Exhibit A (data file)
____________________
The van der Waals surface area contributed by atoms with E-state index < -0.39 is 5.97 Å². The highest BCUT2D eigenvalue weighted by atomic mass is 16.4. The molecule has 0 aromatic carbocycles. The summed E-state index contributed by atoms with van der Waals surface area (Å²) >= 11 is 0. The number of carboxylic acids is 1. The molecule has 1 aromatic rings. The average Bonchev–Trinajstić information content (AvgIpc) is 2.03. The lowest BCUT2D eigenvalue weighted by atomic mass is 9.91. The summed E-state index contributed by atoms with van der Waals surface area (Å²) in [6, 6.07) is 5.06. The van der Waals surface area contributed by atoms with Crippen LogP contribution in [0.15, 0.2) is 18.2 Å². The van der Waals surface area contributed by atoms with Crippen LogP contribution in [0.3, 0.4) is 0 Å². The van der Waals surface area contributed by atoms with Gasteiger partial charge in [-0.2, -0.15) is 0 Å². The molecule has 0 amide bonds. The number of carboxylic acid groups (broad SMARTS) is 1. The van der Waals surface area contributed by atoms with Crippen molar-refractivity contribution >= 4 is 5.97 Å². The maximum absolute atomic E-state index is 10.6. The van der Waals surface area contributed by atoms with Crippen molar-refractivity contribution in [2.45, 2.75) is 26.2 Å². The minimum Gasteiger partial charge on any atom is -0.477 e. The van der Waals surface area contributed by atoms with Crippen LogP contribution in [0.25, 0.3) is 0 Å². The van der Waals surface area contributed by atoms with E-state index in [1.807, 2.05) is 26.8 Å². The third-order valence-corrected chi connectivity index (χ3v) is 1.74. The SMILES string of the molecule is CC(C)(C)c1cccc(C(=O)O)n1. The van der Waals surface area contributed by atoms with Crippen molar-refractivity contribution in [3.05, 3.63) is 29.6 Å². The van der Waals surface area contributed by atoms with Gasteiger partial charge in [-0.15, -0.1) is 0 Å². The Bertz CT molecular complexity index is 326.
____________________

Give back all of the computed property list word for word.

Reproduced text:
The van der Waals surface area contributed by atoms with E-state index < -0.39 is 5.97 Å². The highest BCUT2D eigenvalue weighted by atomic mass is 16.4. The molecule has 0 aromatic carbocycles. The summed E-state index contributed by atoms with van der Waals surface area (Å²) >= 11 is 0. The number of carboxylic acids is 1. The molecule has 1 aromatic rings. The average Bonchev–Trinajstić information content (AvgIpc) is 2.03. The lowest BCUT2D eigenvalue weighted by atomic mass is 9.91. The summed E-state index contributed by atoms with van der Waals surface area (Å²) in [6, 6.07) is 5.06. The van der Waals surface area contributed by atoms with Crippen LogP contribution in [0.15, 0.2) is 18.2 Å². The van der Waals surface area contributed by atoms with Crippen LogP contribution in [0.3, 0.4) is 0 Å². The van der Waals surface area contributed by atoms with Gasteiger partial charge in [-0.2, -0.15) is 0 Å². The molecule has 0 amide bonds. The number of carboxylic acid groups (broad SMARTS) is 1. The van der Waals surface area contributed by atoms with Crippen molar-refractivity contribution >= 4 is 5.97 Å². The maximum absolute atomic E-state index is 10.6. The van der Waals surface area contributed by atoms with Crippen molar-refractivity contribution in [2.45, 2.75) is 26.2 Å². The minimum Gasteiger partial charge on any atom is -0.477 e. The van der Waals surface area contributed by atoms with Crippen LogP contribution in [0.25, 0.3) is 0 Å². The van der Waals surface area contributed by atoms with E-state index in [1.807, 2.05) is 26.8 Å². The third-order valence-corrected chi connectivity index (χ3v) is 1.74. The SMILES string of the molecule is CC(C)(C)c1cccc(C(=O)O)n1. The van der Waals surface area contributed by atoms with Crippen molar-refractivity contribution in [3.05, 3.63) is 29.6 Å². The van der Waals surface area contributed by atoms with Gasteiger partial charge in [-0.15, -0.1) is 0 Å². The Bertz CT molecular complexity index is 326.